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November 12, 2016

2017 Lotus Evora 400 review – Roadshow

by John_A

The Good With 400 horsepower and 186 mph top speed, the Evora 400 is the fastest Lotus street car to date. Midengine balance is a ball on a race track. Ride quality is suitable for daily driving.

The Bad The Evora 400’s backseats are laughably small. Infotainment interface features poor navigation system, while the technology offerings are slim in general.

The Bottom Line Lotus picks up where it left off with the Evora 400 by catering to hardcore driving enthusiasts.

I like feel-good stories, and the 2017 Lotus Evora 400 I’m driving on Western Michigan’s country roads has all the makings of a good one for auto enthusiasts. The car I’m at the wheel of marks the return of the British sports car company to the US. It’s essentially been gone since 2014, back when it had to stop selling the Evora S here because it could no longer meet federal regulations.

Recent history has been tough for the plucky automaker, with numerous leadership changes and failed plans to launch a slew of new models, but the resilient little company is still standing. Returning to the States should be a key step towards better days, since we’ve accounted for roughly half of company’s sales in the past.

Even without the resources of performance-car juggernauts like Ferrari, Lamborghini, McLaren or Porsche, Lotus has always managed to engineer and build special automobiles by keeping them simple, lightweight and involving. It doesn’t take much time behind the wheel on the roads around South Haven to get a sense that Lotus has stuck with the same blueprint for the Evora 400, but it’s clearly made a lot of meaningful improvements since the Evora S. This is not just an Evora with a more powerful engine.


Back with the Evora 400 after a two-year break.

Andrew Krok/Roadshow

Punchy and road-worthy

A more powerful engine, however, is a major element in the Evora 400 equation, with the Toyota-sourced 3.5-liter V6 now getting a new intercooler and engine management tuning to go along with an Edelbrock supercharger. This results in 400 horsepower — a 55-pony jump over the S — and 302 pound-feet of torque between 3,500 and 6,500 rpm.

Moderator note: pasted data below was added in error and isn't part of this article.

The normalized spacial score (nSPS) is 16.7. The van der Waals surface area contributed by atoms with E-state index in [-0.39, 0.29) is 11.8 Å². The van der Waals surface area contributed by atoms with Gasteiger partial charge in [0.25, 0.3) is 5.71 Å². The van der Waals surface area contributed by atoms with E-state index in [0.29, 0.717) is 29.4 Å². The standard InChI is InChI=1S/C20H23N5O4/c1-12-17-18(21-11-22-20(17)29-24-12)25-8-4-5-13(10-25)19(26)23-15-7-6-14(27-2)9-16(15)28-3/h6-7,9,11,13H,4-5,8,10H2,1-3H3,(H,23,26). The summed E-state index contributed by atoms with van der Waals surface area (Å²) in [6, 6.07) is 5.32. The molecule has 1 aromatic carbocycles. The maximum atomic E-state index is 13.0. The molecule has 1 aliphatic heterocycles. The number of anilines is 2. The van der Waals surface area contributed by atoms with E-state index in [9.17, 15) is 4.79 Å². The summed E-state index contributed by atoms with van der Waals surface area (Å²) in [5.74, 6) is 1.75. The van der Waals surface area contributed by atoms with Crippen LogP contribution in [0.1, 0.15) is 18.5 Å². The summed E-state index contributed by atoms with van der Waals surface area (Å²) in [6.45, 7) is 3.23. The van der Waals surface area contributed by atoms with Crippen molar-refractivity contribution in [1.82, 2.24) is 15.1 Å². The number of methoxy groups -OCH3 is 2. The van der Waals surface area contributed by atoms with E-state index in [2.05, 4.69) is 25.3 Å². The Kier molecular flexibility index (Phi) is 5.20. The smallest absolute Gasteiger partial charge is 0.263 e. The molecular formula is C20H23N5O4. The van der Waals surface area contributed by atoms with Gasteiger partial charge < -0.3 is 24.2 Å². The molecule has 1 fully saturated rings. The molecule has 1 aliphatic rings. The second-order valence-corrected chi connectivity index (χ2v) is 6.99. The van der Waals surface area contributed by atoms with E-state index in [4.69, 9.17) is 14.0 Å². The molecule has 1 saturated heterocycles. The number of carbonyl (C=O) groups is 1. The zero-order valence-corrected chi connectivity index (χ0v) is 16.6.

Like all Evora 400s, the six-speed manual transmission in my yellow tester has also been upgraded with a new clutch and flywheel. According to Lotus, with the standard gearbox, the car gets to 60 mph in 4.1 seconds and boasts a top speed of 186 mph, making it the fastest street car the company has ever built.

For those wondering about fuel economy, the EPA gives the 400 a rating of 16 miles per gallon city and 24 mpg highway.

If for some reason you don’t want to have three pedals in your 400, Lotus offers a six-speed automatic for an additional $2,700. With the slushbox, top speed is only 174 mph, but you do enjoy a slightly better city fuel economy rating of 17 mpg.


The Evora 400’s supercharged V6 heart.

Andrew Krok/Roadshow

This car is very quick from dead stops, with pull particularly strong at the top half of the engine’s rev range. Rowing through the manual gearbox is pleasant, with fairly crisp gear engagement, and the light clutch pedal is easy to work with. Unlike most newer models, steering remains hydraulically assisted, affording great response and feel.

What’s the most surprising thing of all about the Lotus’ street performance? Ride quality isn’t half bad over broken Midwest pavement. The Evora 400’s passive suspension, with Bilstein shocks and Eibach springs offers some give to take the edge off impacts. That’s more impressive when you consider that the car rides on staggered 19-inch front and 20-inch rear low-profile Michelin Pilot Super Sport tires.

Nip and tuck

Visually, there are no earth-shattering exterior changes to the 400. It remains instantly recognizable as an Evora, but eagle-eyed Lotus aficionados can probably pick up the redesigned front bumper with larger lower air dam, along with revised daytime running lights, door mirrors, wheels and a new rear bumper with diffuser.


The Evora 400’s new three-element rear spoiler.

Andrew Krok/Roadshow

The most noticeable alteration to the design is the three-element wing, which not only looks sharp, it joins forces with the new front end and rear diffuser to raise downforce to 71 pounds at 150 mph — a big upgrade for high-speed stability over the Evora S’ 35.2 pounds.

Improvements are more substantial in the cabin with better ingress and egress thanks to a revised aluminum chassis featuring skinnier and lower side sills. Thinner interior door panels give more front elbow room, while the rear seats are 11 inches wider than before. The latter doesn’t really matter, however, because the backseats have so little headroom and legroom that only the very young have a shot at fitting back there.

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